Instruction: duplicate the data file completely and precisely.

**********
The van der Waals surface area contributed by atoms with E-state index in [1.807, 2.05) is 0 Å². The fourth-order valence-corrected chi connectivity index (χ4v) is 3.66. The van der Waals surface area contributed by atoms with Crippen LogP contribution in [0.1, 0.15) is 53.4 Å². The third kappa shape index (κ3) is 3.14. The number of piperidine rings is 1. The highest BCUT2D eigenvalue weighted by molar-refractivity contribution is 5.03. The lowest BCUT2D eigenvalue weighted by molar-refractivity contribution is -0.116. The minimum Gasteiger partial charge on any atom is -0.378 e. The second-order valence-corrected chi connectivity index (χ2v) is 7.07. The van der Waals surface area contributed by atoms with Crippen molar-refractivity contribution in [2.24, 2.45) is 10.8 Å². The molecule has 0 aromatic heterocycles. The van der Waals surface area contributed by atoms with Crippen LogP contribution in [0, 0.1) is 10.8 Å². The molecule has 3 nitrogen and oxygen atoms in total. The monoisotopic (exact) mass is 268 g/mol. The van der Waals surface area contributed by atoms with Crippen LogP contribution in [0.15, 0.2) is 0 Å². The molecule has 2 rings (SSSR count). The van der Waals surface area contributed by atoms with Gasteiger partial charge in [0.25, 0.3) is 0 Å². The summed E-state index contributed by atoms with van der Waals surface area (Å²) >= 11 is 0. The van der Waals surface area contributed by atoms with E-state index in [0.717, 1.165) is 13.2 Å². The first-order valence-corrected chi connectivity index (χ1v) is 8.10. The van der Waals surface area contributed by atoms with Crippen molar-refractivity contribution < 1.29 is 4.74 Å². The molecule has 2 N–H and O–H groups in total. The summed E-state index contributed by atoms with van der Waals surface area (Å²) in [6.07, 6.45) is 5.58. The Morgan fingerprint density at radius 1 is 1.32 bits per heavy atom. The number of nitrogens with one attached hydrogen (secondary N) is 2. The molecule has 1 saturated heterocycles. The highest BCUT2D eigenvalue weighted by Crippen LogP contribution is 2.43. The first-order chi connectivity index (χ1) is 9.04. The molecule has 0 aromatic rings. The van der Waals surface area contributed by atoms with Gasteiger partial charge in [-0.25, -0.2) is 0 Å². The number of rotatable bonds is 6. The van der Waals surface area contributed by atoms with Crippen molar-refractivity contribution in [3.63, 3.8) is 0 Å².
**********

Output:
The van der Waals surface area contributed by atoms with E-state index in [1.807, 2.05) is 0 Å². The fourth-order valence-corrected chi connectivity index (χ4v) is 3.66. The van der Waals surface area contributed by atoms with Crippen LogP contribution in [0.1, 0.15) is 53.4 Å². The third kappa shape index (κ3) is 3.14. The number of piperidine rings is 1. The highest BCUT2D eigenvalue weighted by molar-refractivity contribution is 5.03. The lowest BCUT2D eigenvalue weighted by molar-refractivity contribution is -0.116. The minimum Gasteiger partial charge on any atom is -0.378 e. The second-order valence-corrected chi connectivity index (χ2v) is 7.07. The van der Waals surface area contributed by atoms with Crippen molar-refractivity contribution in [2.24, 2.45) is 10.8 Å². The molecule has 0 aromatic heterocycles. The van der Waals surface area contributed by atoms with Crippen LogP contribution in [0, 0.1) is 10.8 Å². The molecule has 3 nitrogen and oxygen atoms in total. The monoisotopic (exact) mass is 268 g/mol. The van der Waals surface area contributed by atoms with Crippen LogP contribution in [0.15, 0.2) is 0 Å². The molecule has 2 rings (SSSR count). The van der Waals surface area contributed by atoms with Gasteiger partial charge in [0.25, 0.3) is 0 Å². The summed E-state index contributed by atoms with van der Waals surface area (Å²) >= 11 is 0. The van der Waals surface area contributed by atoms with E-state index in [0.717, 1.165) is 13.2 Å². The first-order valence-corrected chi connectivity index (χ1v) is 8.10. The van der Waals surface area contributed by atoms with Crippen molar-refractivity contribution < 1.29 is 4.74 Å². The molecule has 2 N–H and O–H groups in total. The summed E-state index contributed by atoms with van der Waals surface area (Å²) in [6.07, 6.45) is 5.58. The Morgan fingerprint density at radius 1 is 1.32 bits per heavy atom. The number of nitrogens with one attached hydrogen (secondary N) is 2. The molecule has 1 saturated heterocycles. The highest BCUT2D eigenvalue weighted by Crippen LogP contribution is 2.43. The first-order chi connectivity index (χ1) is 9.04. The molecule has 0 aromatic rings. The van der Waals surface area contributed by atoms with Gasteiger partial charge in [-0.25, -0.2) is 0 Å². The number of rotatable bonds is 6. The van der Waals surface area contributed by atoms with Crippen molar-refractivity contribution in [3.63, 3.8) is 0 Å².